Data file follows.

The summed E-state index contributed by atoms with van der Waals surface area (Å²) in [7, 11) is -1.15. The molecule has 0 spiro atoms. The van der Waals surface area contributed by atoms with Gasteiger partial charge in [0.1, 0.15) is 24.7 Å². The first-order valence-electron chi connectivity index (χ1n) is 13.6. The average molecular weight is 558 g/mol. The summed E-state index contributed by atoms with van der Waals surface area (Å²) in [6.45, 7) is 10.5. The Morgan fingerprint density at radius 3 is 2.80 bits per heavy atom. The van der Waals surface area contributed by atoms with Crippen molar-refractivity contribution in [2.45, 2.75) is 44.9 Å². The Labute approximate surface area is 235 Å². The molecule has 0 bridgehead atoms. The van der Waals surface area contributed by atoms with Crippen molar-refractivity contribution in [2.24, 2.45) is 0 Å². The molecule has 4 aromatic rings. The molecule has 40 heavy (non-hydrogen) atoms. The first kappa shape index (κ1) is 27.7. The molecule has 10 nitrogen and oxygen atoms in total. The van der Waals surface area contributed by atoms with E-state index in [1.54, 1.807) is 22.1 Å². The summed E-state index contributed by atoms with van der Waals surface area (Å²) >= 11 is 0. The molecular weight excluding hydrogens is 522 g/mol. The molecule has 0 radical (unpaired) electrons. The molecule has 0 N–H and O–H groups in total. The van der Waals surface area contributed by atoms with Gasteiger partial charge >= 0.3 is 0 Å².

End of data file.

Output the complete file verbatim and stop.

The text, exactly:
The summed E-state index contributed by atoms with van der Waals surface area (Å²) in [7, 11) is -1.15. The molecule has 0 spiro atoms. The van der Waals surface area contributed by atoms with Gasteiger partial charge in [0.1, 0.15) is 24.7 Å². The first-order valence-electron chi connectivity index (χ1n) is 13.6. The average molecular weight is 558 g/mol. The summed E-state index contributed by atoms with van der Waals surface area (Å²) in [6.45, 7) is 10.5. The Morgan fingerprint density at radius 3 is 2.80 bits per heavy atom. The van der Waals surface area contributed by atoms with Crippen molar-refractivity contribution in [2.45, 2.75) is 44.9 Å². The Labute approximate surface area is 235 Å². The molecule has 0 bridgehead atoms. The van der Waals surface area contributed by atoms with Crippen molar-refractivity contribution in [2.24, 2.45) is 0 Å². The molecule has 4 aromatic rings. The molecule has 40 heavy (non-hydrogen) atoms. The first kappa shape index (κ1) is 27.7. The molecule has 10 nitrogen and oxygen atoms in total. The van der Waals surface area contributed by atoms with E-state index in [1.54, 1.807) is 22.1 Å². The summed E-state index contributed by atoms with van der Waals surface area (Å²) >= 11 is 0. The molecular weight excluding hydrogens is 522 g/mol. The molecule has 0 radical (unpaired) electrons. The molecule has 0 N–H and O–H groups in total. The van der Waals surface area contributed by atoms with Gasteiger partial charge >= 0.3 is 0 Å².